It wasn’t a misprint. He didn’t misspeak.
Mayor Virg Bernero, last year’s unsuccessful Democratic gubernatorial nominee, was genuinely agreeing with his former opponent, Gov. Rick Snyder, during Monday’s State of the City address.
Snyder is saying City A needs to share more services with City B and Townships C, D and E if they want a decent amount of $, $ and $ from the state. It’s no wonder Bernero is four-square behind Michigan’s CEO since there’s money involved.
I know Bernero’s been beating the regionalization drum long before Snyder started tying revenue sharing money to it. But Bernero didn’t need to go out of his way to say "I agree" with Snyder.
He did, though. So is any good Democrat these days. They all seem to be finding something from the Republican’s State of the State address they like.
Front and center is Michigan Democratic Party Chairman Mark Brewer. The man who never met a Republican he didn’t disagree with told reporters after Snyder’s talk that he agreed with "80 percent of it.”
Newly elected Sen. Rebekah Warren, D-Ann Arbor, the state’s most liberal state House member in 2010, praised Snyder for pledging $25 million to the Pure Michigan advertising campaign. The Detroit delegation was starry eyed about Snyder re-jimmying the emergency financial manager law and popping an urban renewal proposal.
Who popped out of their seats when Snyder proclaimed his love for the proposed Detroit River International Bridge Crossing? It wasn’t the right side of the aisle, that’s for sure.
The day after the State of the State, the Michigan Democratic Party issued a lightly covered press statement, which reads in part: "Democrats will work with Governor Snyder to seek bipartisan solutions that reform our government, create jobs and help restore the economy … We will work with Republicans in the legislature to pass sensible, bipartisan reforms … ."
That’s code for: The voters gave us the spanking of their lives back in November and now we’re crawling back to the general public to say, "We’re sorry. We’ll try better this time."
And why not? Your average Michigan voter isn’t a hard Republican or a hard Democrat. They wouldn’t have voted overwhelmingly Democrat in ’06 and ’08 before taking a hard turn to the right in ’10 if they were.
Joe and Josephine Six Pack are angry that no matter who is in charge, they’re seeing the same old political baloney. One side lashes out against the other with foolish rhetoric when it’s transparent the only goal isn’t the public good, but to score political points that are tallied up every other November.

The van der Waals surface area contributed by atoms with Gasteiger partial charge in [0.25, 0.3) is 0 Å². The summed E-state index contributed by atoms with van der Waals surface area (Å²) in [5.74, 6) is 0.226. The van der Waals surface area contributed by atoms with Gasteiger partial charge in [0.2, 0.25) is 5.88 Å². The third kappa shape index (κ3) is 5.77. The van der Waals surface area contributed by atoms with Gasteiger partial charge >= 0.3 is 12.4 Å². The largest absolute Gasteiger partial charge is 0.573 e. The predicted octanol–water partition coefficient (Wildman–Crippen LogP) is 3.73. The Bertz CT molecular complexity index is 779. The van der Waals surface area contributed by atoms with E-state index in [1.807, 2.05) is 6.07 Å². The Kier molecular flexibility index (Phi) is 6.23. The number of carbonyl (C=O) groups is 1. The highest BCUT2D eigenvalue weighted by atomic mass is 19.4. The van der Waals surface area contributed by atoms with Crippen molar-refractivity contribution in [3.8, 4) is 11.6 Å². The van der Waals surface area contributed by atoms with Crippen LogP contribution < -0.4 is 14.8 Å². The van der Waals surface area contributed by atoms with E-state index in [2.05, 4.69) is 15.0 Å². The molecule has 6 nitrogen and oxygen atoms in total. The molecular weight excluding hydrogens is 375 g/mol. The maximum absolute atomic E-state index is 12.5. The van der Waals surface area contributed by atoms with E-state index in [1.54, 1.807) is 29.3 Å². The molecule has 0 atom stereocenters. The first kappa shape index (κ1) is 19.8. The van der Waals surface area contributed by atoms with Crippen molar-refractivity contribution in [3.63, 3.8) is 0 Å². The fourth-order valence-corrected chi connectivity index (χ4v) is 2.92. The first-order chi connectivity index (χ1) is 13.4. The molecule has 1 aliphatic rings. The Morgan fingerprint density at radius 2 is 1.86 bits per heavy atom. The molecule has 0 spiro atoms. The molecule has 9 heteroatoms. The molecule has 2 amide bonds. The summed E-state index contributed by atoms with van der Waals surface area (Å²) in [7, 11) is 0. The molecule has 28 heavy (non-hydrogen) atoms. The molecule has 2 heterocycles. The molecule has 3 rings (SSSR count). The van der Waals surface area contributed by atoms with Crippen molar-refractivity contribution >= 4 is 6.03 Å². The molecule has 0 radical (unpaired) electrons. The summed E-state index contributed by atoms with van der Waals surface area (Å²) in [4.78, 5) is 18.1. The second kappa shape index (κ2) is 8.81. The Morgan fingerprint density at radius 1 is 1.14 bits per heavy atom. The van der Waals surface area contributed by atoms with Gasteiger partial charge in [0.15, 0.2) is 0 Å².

Yes, one side wins and gains power, but to what end? What good is being in charge when you do nothing with it and fail to improve the lot of those who put you there?
Voters want cooperation. Is that so much to ask for? Get along. Please. Why does that have to be such a huge request? Just because politicians treat public service as a football game — complete with winners, losers, pre-game punditry, on-field fighting and all the rest — it doesn’t mean the rest of us do. In fact, we don’t.
It sounds like the Democrats are getting it. You could say they don’t have much of a choice. They are not in a position of power in Michigan.
But Brewer et. al. could strike a contrarian pose. He could take a page out of the GOP’s playbook from 2009 and become General Nada marching the Party of No into battle.
Yet, he’s publicly giving the politically pragmatic Snyder the benefit of the doubt, for now anyway. If the R’s start playing the same old political games, all bets are off. To do otherwise, at this early honeymoon stage, would look tacky, especially since there’s no way Brewer would ever gush over any State of the State given by a more partisan Mike Cox, Pete Hoekstra or Mike Bouchard.
There’s something more at play here, too. Brewer mentioned that Snyder’s biggest problem in passing his agenda won’t be the Democrats. It could be the conservatives of Snyder’s own Republican Party.
If that’s true, the Democrats — in openly agreeing to work with Snyder on his agenda — could drive a wedge between the moderate-sounding governor and the Sarah Palin-lovin’ Tea Party faction that serves as the Republican Party’s bedrock right now.
Splitting the Republicans between the conciliatory half who want to get something done and the ideologues who want their own "conservative principles" has the long-term benefit of carving up voters when it comes time to re-elect President Barack Obama and U.S. Sen. Debbie Stabenow.
That’s a touchdown for Democrats. Of course, what does it matter if we all quit keeping score?
(Kyle Melinn is the news editor of the MIRS Newsletter. He can be reached at firstname.lastname@example.org.)